Can Artificial Constraints Interfere With Your Goals?

You have a task to do. You get yourself a cup of coffee and sit down to it, but you’re not excited about it. It’s ten minutes to eight, and you really ought to get going.

“I’ll get started right at eight,” you promise yourself, then check out social media or do a little shopping online.

You look at the clock and it’s 8:01.

So, you tell yourself, “Okay, I’ll get started at 8:15…”

Does this sound familiar to you?

  1. What kind of weirdo does that?
  2. Eh, maybe a little…
  3. I’m in this picture and I don’t like it.

If you answered 1, I’m jealous of your natural productivity.

If you answered 2 or 3, you’ve probably fussed at yourself more than once for procrastinating. Also, you might be doing something that can mess you up in ways other than procrastinating.

That “Imma start at 8:00” is an example not only of procrastination but an artificial constraint.

If you, to pick something completely at random, need to write an article, does it really matter if you started it at 8:01 rather than 8:00? Of course not. Next week, it’s whether or not you finished the article that’s going to count! The article isn’t somehow “less written” because you started it a minute before or after you said you would.

In my last article, I talked about rituals to get yourself going. They can be important. But sometimes, instead of helping you, they get in your way and make it harder to accomplish something.

Say you want to exercise every day, so you put your exercise clothes and your gym shoes on the chair by your bed and set your alarm for 5:30 in the morning.

But you roll over, you don’t get up until 6:30, and you have other things you have to do before you get to work. But after work, you throw on exercise clothes, have your workout, and then go ahead, prop your feet up and play a video game until bedtime.

Are you any less worked out than you would have been for the 5:30 workout?

There is a place for being strict with yourself, but the question becomes, “Is that strictness serving the goal or setting you up for failure?”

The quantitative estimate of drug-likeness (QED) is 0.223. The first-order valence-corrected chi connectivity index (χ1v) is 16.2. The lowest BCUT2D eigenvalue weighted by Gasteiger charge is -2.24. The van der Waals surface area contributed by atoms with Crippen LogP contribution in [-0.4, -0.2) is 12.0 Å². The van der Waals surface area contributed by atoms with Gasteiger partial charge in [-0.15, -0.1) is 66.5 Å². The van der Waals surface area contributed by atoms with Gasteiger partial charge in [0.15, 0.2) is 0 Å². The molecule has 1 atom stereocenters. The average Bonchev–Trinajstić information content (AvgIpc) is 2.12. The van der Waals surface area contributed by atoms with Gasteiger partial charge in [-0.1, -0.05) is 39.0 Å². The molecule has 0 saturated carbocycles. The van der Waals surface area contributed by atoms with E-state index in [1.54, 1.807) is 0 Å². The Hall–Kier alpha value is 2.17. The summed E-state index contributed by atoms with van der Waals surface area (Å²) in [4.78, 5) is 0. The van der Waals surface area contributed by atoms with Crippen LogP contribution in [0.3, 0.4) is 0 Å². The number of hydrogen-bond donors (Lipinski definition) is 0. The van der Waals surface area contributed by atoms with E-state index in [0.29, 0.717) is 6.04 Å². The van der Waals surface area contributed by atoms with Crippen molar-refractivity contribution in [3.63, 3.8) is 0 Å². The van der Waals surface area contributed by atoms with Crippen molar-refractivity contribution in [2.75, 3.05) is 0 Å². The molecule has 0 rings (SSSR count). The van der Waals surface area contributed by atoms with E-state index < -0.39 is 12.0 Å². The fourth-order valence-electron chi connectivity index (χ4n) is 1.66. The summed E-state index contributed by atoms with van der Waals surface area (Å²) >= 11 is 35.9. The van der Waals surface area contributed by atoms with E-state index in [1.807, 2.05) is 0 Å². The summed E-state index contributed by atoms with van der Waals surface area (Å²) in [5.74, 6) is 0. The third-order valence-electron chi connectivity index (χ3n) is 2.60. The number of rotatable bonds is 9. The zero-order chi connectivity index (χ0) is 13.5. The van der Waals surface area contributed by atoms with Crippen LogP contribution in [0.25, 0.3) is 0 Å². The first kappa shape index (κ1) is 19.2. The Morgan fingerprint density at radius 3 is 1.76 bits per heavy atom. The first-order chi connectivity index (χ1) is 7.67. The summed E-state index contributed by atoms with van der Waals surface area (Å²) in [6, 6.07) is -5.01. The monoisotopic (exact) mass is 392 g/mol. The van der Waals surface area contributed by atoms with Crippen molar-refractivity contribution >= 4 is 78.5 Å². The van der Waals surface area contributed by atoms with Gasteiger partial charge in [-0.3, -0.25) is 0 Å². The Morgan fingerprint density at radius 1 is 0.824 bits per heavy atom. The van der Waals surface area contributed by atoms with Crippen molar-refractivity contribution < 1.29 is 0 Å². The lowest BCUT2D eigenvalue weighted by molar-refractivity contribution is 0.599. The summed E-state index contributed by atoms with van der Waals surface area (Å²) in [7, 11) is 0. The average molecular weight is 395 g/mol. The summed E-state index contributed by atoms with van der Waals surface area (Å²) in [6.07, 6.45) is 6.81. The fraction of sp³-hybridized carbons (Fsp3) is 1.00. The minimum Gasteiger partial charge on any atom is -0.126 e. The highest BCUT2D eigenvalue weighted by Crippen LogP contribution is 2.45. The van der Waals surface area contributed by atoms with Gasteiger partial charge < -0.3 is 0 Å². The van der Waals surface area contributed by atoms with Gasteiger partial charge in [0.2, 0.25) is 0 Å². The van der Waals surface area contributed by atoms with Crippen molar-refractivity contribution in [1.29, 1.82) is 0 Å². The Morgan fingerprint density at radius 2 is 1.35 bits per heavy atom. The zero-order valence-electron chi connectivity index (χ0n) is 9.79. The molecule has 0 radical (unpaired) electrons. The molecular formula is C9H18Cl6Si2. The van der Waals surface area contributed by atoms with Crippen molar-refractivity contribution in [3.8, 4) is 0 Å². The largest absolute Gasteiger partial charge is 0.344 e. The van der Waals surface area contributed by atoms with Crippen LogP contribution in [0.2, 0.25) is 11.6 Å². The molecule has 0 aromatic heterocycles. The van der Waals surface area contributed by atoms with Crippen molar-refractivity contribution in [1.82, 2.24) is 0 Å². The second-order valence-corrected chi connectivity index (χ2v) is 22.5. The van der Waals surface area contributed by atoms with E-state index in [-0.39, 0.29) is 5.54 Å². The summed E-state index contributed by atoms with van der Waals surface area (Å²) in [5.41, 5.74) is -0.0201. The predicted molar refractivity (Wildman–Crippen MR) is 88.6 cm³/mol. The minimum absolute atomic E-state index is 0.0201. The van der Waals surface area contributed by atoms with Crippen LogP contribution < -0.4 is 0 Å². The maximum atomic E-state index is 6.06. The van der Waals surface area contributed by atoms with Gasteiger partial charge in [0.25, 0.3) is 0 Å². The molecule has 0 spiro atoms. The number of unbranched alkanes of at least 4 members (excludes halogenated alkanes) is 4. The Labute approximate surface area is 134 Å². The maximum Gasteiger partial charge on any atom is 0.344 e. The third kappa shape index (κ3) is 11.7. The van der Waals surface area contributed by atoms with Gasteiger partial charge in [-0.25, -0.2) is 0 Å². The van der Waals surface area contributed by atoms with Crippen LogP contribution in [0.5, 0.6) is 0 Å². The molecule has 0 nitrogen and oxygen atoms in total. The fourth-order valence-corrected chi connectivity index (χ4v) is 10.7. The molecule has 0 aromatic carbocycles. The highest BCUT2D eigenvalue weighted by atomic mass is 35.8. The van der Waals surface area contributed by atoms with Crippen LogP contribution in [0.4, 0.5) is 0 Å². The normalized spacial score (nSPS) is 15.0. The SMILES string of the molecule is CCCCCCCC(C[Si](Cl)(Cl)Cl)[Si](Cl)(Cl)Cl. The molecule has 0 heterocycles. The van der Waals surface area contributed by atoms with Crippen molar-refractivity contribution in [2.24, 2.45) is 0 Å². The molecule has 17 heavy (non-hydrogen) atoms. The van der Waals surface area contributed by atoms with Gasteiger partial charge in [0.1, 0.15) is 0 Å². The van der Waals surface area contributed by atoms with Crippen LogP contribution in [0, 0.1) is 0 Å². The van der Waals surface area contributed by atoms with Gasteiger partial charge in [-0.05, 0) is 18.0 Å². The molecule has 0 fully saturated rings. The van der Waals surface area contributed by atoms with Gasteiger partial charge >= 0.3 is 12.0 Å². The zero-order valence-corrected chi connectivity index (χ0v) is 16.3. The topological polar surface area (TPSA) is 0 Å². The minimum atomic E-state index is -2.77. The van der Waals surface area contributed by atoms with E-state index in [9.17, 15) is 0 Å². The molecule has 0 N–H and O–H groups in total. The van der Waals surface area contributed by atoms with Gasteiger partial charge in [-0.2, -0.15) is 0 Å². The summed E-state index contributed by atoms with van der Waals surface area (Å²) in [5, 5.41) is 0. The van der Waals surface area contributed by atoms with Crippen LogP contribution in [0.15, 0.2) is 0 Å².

Am I about to tell you that my Get Control of Your Life! class has a method for evaluating that?

Yeah, you already know the answer to that…

Routine or Ritual

Last week, I commented on prescriptive routines. Let’s pull that thread. Humans are driven by habit and ritual, after all.

Do you have rituals that serve you?

A little over a quarter of a century ago, I committed myself to completing a novel that I’d been working on since high school.

I had a little ritual before I began writing.

I would make a mug of espresso.

I would turn on the Bring on the Night live album (stop laughing at me).

I would sit down at a large, heavy desk, and fire up the household’s Apple IIe, place my fingers on the keyboard, feeling the ridges on the F and J keys, moving my fingers slightly in the curves of the other keys in the home row, take a deep breath and plunge into the writing.

On Federal Holidays or days when there was too much snow for my husband to go to work (we lived in Virginia, so you’re looking at a couple of inches), I couldn’t really write. I had someone trying to talk to me as I was trying to get into the groove.

I did finish that first draft. It was deeply terrible. But finished.

I sometimes think about that little ritual and laugh at myself for my attention being so fragile that I couldn’t write if my groove were thrown off.

Or, I used to.

Chemex Coffee Maker

Today, I needed to write a blog post about productivity, and I couldn’t get started. So, what did I do?

I made myself a mug of coffee.

I started playing Bring on the Night (on a device that hadn’t been INVENTED yet. I love living in the future!).

I rested my hands on my laptop keyboard, moved my fingers along the keys in the home row.

And I plunged into writing.

As Kenny Kirkland is diving into his keyboard solo, I’m in my groove.